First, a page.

Australian research has revealed that many girls regret losing their virginity at an early age.
A study carried out by researchers from the University of Western Australia (UWA) has found that teenage girls who lose their virginity when they are not ready, often at an earlier age, are more likely to feel disappointment and regret the experience.
The researchers from UWA's School of Paediatrics and Child Health and the Telethon Institute for Child Health Research, interviewed 68 teenage girls aged 14 to 19, with the aim of better understanding the factors that influence sexual behaviour, including the first sexual experience in teenage girls.
The girls Dr.awn from sexual and reproductive health clinics throughout the Perth metropolitan area, including antenatal and postnatal services, abortion services and sexual health clinics spoke at length about their attitudes and experiences.
The median age of the girls was 17, while the age of their first experience of intercourse ranged from 11 to 17 years, with a median age of 14.
The study, "Perceptions and experiences of first sexual intercourse in Australian adolescent females" was led by Dr. Rachel Skinner, a paediatrician and specialist in adolescent health who is now based at the University of Sydney, who says the survey revealed that the degree of personal control over the situation that led to intercourse determined how teenagers felt about this experience.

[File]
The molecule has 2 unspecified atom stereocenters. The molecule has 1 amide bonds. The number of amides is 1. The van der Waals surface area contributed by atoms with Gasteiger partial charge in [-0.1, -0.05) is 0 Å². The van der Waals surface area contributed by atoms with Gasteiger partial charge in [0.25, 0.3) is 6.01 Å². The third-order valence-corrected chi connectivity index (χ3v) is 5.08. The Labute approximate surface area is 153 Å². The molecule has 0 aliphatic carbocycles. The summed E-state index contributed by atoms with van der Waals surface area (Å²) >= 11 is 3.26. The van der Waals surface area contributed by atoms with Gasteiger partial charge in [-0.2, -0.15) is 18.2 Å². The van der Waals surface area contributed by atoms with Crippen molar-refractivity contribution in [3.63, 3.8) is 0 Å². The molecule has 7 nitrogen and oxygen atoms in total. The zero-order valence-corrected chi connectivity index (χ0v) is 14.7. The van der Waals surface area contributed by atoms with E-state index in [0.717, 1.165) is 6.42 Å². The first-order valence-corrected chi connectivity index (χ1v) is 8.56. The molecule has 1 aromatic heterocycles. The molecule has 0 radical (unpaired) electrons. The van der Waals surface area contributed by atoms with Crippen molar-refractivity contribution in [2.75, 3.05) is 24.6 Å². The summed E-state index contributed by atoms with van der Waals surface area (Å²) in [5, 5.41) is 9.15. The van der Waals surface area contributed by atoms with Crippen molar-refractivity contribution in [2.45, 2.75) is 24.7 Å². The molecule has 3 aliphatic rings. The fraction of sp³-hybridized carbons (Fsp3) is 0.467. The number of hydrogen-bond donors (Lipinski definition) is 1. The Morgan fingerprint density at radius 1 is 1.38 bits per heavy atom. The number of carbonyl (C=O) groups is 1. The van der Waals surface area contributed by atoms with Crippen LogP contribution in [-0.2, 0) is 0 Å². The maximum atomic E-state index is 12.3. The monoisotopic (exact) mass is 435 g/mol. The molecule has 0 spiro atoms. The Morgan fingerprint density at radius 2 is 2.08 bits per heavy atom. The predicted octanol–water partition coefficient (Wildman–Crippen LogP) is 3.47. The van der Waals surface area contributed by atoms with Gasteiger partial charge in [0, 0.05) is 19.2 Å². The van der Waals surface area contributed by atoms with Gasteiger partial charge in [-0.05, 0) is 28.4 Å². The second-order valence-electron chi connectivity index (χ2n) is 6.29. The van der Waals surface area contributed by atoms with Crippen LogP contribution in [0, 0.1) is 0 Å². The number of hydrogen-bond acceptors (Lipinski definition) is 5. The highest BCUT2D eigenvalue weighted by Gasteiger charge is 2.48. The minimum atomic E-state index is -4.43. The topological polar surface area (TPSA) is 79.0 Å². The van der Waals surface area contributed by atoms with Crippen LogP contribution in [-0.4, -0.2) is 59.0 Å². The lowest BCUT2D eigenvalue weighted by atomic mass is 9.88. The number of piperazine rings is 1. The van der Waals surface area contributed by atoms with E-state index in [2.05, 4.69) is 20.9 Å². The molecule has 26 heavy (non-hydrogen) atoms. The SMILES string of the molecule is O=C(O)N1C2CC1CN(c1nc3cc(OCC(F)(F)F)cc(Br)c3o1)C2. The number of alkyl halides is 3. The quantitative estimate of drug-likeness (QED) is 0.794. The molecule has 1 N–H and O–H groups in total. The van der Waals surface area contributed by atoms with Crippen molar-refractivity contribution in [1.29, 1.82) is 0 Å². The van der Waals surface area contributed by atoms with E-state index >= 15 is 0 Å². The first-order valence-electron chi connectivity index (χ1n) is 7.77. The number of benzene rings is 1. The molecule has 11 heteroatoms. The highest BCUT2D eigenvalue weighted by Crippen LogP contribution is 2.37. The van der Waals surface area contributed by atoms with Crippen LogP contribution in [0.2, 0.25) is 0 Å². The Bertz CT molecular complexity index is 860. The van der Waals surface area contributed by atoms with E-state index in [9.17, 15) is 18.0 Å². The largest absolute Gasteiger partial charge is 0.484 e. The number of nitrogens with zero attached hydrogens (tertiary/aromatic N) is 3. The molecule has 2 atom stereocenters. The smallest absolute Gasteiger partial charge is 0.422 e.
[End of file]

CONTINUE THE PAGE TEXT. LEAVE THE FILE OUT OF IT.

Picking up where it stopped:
Dr. Skinner says those who were 'ready' were more likely to have delayed intercourse until they were comfortable with both when and with whom this occurred but they also found that idealistic perceptions about sex and relationships, peer pressure, coercion from sexual partners and being Dr.unk were common reasons for premature and unwanted first experience of sexual intercourse.
Dr. Skinner says the research is unusual and significant because they were able to give very young and older teenagers a confidential space in which to voice their views and experiences about a topic which is generally considered taboo in this age group.
All the girls spoke at length about their attitudes and experiences in relation to first intercourse, romantic relationships, sexual behaviour, contraception and pregnancy and Dr. Skinnes says it was clear that more vulnerable were influenced by peers, social expectations, needing to fit in, alcohol and keeping their romantic relationships.
Dr. Skinner says if they have sex at a young age, before they are ready, it is reflected on as an unpleasant experience which they regret and this in itself is an undesirable outcome.
She says from a public health perspective, there has been concern for some time as to why teenagers are having sex at young ages, certainly younger than previous generations - early sexual activity is associated with a higher risk of unplanned pregnancy and sexually transmitted infections.
Dr. Skinner says the data goes some way to explaining the processes of early sexual activity in teenage girls.
Dr. Skinner presented her research at the Paediatrics and Child Health Division of the Royal Australasian College of Physicians conference in Sydney.